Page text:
Munro, Rona

AVERAGE REVIEW SCORE:

3 out of 5

(1 book)

Doctor Who: Survival

The novelisation of Munro's own script for the final televised story of the classic era of Doctor Who, featuring the Seventh Doctor (Sylvester McCoy) and his companion Ace.  Returning to Perivale, the Doctor and Ace discover that not only have people been disappearing but a strange plague of particularly vicious cats is troubling the area.  Their investigations will lead them to the planet of the Cheetah People and into a confrontation with one of the Doctor's oldest foes.

To say that the TV version of 'Survival' had a troubled history would be an understatement, as it ran into all sorts of problems largely based around the BBC's determination to run Doctor Who into the ground in order to justify cancelling the show.  It has to be said, however, that the story presented here by Munro is far from a strong one and definitely not a fitting end for the Doctor (thankfully, good sense would prevail and the Doctor would return, albeit after a long break).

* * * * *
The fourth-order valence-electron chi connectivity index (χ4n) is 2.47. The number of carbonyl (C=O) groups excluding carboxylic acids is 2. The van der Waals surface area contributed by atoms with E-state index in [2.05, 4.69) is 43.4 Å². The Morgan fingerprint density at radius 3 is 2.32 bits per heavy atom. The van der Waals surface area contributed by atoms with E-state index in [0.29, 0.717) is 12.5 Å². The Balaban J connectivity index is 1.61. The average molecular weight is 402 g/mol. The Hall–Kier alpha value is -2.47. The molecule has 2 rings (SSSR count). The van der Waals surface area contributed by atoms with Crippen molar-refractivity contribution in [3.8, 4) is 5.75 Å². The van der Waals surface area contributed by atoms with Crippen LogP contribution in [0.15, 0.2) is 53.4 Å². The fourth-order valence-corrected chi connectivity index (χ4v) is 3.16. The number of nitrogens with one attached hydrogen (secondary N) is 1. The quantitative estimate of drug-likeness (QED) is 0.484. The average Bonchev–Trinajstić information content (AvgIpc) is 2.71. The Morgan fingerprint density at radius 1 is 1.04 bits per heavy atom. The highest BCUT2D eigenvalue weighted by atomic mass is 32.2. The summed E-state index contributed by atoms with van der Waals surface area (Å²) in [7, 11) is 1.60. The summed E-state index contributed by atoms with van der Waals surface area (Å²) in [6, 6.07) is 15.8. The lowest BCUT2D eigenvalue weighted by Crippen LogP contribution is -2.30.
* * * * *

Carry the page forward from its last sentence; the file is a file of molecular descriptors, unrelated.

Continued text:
The problem is primarily that the scenes on the planet of the Cheetah People are pretty dull.  Also, the hamfisted concepts involved mean that I have to use phrases like 'the planet of the Cheetah People' when reviewing it and those concepts are every bit as silly as they sound.  The ending also proves to be a rushed anticlimax.

It's not all bad and there are two elements which elevate the story ever so slightly.  The first is simply having Ace return to Perivale where "Nothing ever happens", which serves to highlight how much she's grown as a character through her travels with the Doctor.  You really get a sense that her world has grown far too large for her to ever return to 'normal' life (I love Ace as a character... and not just because I had a huge crush on her back in 1989...).  The other element that I liked here were the early interactions between the Doctor and the Master.  Sure, the later ones devolve into the pantomime villain tone of so many of Anthony Ainlee's performances, but those early ones are great.  There's a brilliant moment where the Doctor realises that it is the fact that he's just slightly better at everything than the Master that is the very source of the other Time Lord's emnity and he wonders how different things would be if he's just let the Master win the trophies at the academy that he himself didn't actually care about.  It's a great bit of insight and I loved how strained the Master is when he has to acknowledge that he needs the Doctor's help.

3 out of 5

Read more...

Doctor Who (here)